Winter 2005-2006
Members of the Back Bay Garden Club of Boston decorate Christmas wreaths as a fundraiser. Profits are used to make grants and to help care for and replant trees in the Back Bay.

By Norma Jane Langford
Photos by the author

If you live near an urban or suburban population, decorating and selling Christmas wreaths might be a way for your farm or club to earn some money in December. Here’s how one club has refined its “business” over a decade.

It is 4:45 a.m., a dark and bleak Wednesday in December. Snow is falling again. The sidewalks have turned to ice. A truck from the flower market pulls up to the First Lutheran Church on Berkeley and Marlborough in Boston’s Back Bay. A woman unlocks the gate to the inner courtyard. By the time sunlight finally reaches the courtyard, lights and heat have been turned on in First Lutheran’s basement, coffee’s perking, and there’s a bustle of purposeful activity. Women in sensible shoes wander around the room, armed with trays, wire cutters, scissors, needle-nosed pliers. From bins and boxes they collect dried fruit and flowers, seed pods, pine cones, holly and feathers, mentally matching what they’ve chosen to notes on their customer preference cards. Decisions made, they return to stacks of fresh balsam Christmas wreaths, purchased from Riccardi Wholesale Florist at the Boston flower market.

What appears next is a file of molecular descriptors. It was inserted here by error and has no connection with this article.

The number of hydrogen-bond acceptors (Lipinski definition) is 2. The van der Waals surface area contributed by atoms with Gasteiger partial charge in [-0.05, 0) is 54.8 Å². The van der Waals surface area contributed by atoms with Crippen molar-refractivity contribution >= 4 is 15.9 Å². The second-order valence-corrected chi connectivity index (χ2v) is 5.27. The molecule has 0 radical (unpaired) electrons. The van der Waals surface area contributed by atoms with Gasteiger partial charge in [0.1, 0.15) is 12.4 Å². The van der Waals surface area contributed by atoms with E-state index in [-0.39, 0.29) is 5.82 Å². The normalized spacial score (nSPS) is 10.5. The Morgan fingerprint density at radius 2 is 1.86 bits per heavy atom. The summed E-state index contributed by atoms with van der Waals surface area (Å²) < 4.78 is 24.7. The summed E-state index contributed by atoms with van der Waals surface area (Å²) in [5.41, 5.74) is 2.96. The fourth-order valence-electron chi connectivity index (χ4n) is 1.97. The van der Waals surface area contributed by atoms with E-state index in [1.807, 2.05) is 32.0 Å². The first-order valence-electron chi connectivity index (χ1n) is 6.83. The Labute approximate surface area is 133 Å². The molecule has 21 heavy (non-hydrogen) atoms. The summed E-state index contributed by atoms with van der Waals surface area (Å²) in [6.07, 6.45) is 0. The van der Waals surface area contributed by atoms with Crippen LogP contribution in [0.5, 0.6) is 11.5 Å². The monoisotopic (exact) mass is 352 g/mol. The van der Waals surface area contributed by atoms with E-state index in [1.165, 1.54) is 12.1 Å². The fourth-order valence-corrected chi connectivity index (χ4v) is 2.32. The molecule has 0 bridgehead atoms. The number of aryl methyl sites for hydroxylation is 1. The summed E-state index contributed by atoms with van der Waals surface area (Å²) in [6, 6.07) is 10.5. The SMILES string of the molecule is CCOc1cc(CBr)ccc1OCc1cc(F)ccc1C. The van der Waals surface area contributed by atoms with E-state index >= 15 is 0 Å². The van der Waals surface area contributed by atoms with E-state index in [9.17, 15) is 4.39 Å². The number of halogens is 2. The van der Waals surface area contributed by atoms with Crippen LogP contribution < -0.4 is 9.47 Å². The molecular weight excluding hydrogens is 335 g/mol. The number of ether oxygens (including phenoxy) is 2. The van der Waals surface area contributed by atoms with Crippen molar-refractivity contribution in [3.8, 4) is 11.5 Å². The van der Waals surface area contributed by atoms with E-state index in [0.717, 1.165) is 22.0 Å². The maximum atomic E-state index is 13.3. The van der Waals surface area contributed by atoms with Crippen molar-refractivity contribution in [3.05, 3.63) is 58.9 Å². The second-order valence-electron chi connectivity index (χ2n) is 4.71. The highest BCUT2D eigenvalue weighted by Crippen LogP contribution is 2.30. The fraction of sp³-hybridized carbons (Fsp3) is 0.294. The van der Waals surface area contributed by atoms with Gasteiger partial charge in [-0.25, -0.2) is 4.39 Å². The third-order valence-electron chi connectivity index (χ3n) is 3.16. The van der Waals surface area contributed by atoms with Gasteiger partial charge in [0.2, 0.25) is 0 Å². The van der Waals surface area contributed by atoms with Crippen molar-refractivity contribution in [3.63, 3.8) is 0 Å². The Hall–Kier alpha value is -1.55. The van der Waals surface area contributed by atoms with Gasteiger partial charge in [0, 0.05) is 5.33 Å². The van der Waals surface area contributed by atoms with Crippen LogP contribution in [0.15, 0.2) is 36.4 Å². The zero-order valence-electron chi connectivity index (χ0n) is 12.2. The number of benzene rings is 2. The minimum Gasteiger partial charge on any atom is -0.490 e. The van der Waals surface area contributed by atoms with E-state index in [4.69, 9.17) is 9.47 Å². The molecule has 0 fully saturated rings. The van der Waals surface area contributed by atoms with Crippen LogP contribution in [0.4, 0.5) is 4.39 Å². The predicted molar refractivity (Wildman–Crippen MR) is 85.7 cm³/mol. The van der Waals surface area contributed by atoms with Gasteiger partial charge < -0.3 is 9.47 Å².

The project started small, 10 years ago, in Margaret Pokorny’s basement with 73 wreaths, says Francine Crawford, president of the Back Bay Garden Club. In 2004, the club decorated approximately 425 wreaths. About 80 of its 130 members will participate, coming and going to First Lutheran at different times, so the work crew varies. They will spend about $4,000: half to purchase the wreaths, the rest for ribbons, wires, picks and materials they can’t collect on their own. In 2003, they made $9750; in 2004, they netted approximately $12,000, which, when added to revenues from their Garden Tour, enabled them to give out $25,000 in grants (www.gardenclubbackbay.org). In the spring of 2005, they used their profits for another favorite project: replacing and pruning Back Bay’s street trees.